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Controlling Wedge Distances
You guys had lots to say in response to Tuesday’s post, so thank you for chiming in. That makes this blog more fun to write and more fun for all to read I’m certain.

Today I’m going to address the question that Anti-Mulligan asked about learning to hit wedges close to the hole. Developing the ability to hit accurate scoring shots– and dial in your distance within 2-3 yards most of the time – will make anyone’s scoring much better in a hurry. And I call the ‘scoring shots’ all those made with your clubs over 40* of loft, which will include your 9-iron. I see three very common errors in golfers in this part of their game, so see if any of these might describe you, A-M:
  1. Many golfers try to hit their scoring clubs too far. A “full” shot with a scoring club is made with much less effort than a “full” shot with a middle-iron or hybrid. That reduced swing speed allows you to better control the trajectory, which in turn makes the distance more consistent. If you hit these high, ballooning wedge and short iron shots, you will never get consistent on your distance. Work on your swing pace, tempo and power application. Throttle back and you will see your trajectories come down and distance control improve significantly. You’ll also see that accuracy improve.

  2. Many get too “hands-y” with these shots. As you move into the shorter clubs, that are used for precision shotmaking, you must quiet your hand action and control the swing more with the body core, the big muscles. They are less likely to “twitch” and manipulate the clubface. What you are after in the scoring clubs is a controlled swing that repeats reliably. To really understand what I’m talking about, watch this Steve Stricker video and pay attention to the extreme simplicity of his move back and through the ball. Watch it over and over and over and over . . . And watch this one to learn what is really going in Steve’s technique.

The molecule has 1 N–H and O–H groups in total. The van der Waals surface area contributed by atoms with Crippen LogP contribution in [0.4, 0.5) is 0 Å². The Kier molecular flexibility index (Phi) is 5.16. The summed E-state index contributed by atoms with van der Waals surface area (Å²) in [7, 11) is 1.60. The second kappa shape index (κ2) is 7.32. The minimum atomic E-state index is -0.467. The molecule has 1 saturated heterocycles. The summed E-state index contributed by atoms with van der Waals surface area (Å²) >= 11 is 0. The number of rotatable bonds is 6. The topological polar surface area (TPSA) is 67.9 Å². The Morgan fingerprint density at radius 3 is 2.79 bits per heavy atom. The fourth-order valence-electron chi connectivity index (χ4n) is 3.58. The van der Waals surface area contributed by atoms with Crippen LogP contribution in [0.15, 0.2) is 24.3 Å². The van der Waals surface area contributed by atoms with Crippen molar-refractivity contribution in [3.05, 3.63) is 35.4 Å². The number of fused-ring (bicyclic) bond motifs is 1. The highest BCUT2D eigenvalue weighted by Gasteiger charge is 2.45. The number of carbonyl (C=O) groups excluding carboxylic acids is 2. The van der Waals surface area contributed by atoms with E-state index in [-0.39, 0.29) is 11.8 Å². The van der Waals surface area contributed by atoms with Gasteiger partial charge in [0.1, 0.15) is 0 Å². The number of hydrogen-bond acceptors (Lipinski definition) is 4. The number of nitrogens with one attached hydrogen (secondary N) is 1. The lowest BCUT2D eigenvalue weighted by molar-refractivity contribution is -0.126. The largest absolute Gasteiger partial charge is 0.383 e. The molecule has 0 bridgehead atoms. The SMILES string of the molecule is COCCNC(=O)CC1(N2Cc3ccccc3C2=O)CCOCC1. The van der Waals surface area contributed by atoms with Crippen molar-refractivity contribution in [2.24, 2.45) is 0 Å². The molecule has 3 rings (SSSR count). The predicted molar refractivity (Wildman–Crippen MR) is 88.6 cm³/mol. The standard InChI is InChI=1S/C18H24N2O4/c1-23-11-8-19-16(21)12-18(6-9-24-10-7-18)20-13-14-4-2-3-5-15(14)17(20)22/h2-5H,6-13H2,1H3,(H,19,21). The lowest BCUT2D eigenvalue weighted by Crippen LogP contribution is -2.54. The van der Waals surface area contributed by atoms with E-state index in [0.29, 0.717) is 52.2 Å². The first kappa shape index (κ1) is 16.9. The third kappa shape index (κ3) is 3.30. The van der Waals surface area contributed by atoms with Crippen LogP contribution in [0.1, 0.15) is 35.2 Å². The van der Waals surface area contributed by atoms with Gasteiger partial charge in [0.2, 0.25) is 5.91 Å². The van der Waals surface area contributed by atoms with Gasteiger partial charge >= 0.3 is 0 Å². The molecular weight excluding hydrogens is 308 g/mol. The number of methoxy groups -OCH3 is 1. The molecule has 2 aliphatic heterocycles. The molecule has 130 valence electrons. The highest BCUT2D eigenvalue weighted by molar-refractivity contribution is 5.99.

3. Take Dead Aim. This was the famous advice of the legendary Harvey Penick. It applies on every shot, but is even more important on your precision scoring shots, where you want the ball to fly to a very precise spot and end up close to the hole. The Mel Gibson movie, “The Patriot”, offered a bit of golf advice in the early scenes, where he reminds his young boys to “aim small, miss small”. I’ve referenced that before. When hitting scoring club approach shots, really fine-tune your aim to a specific point, whether the flag or a spot just left or right, short or long of it.
And the BONUS tip? P-R-A-C-T-I-C-E. You have to spend time on the range perfecting your scoring club technique. You have to hit hundreds . . . no, thousands . . . of shots with your scoring clubs to get good with them. And don’t just mindlessly pound balls into oblivion. Pick targets . . . different targets . . . and hit shots to them. Build little groupings of golf balls at various distances. This is the precise part of the game, and you’ll get out of it what you put into it.

One final note on getting great with your scoring clubs. If it’s important to you that you can hit a pitching wedge over about 125-130, then you’ll not likely ever get that good with these short clubs.

They are not meant to be hit that hard.
The Wedge Guy is sponsored by SCOR Golf, where Terry Koehler is President/CEO. He encourages you to submit your questions or topics to be considered for his columns on Tuesdays and Fridays. Each submission automatically enters you to win a SCOR4161 wedge to be given away monthly. Click the button below to submit your question or topic today.


[ comments ]
alexsrad says:
Wedge Guy: What if you hit a pitching wedge over about 125-130 naturally?
7/9/12
 
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Terry Koehler is "The Wedge Guy" and President of SCOR Golf- The Short Game Company.

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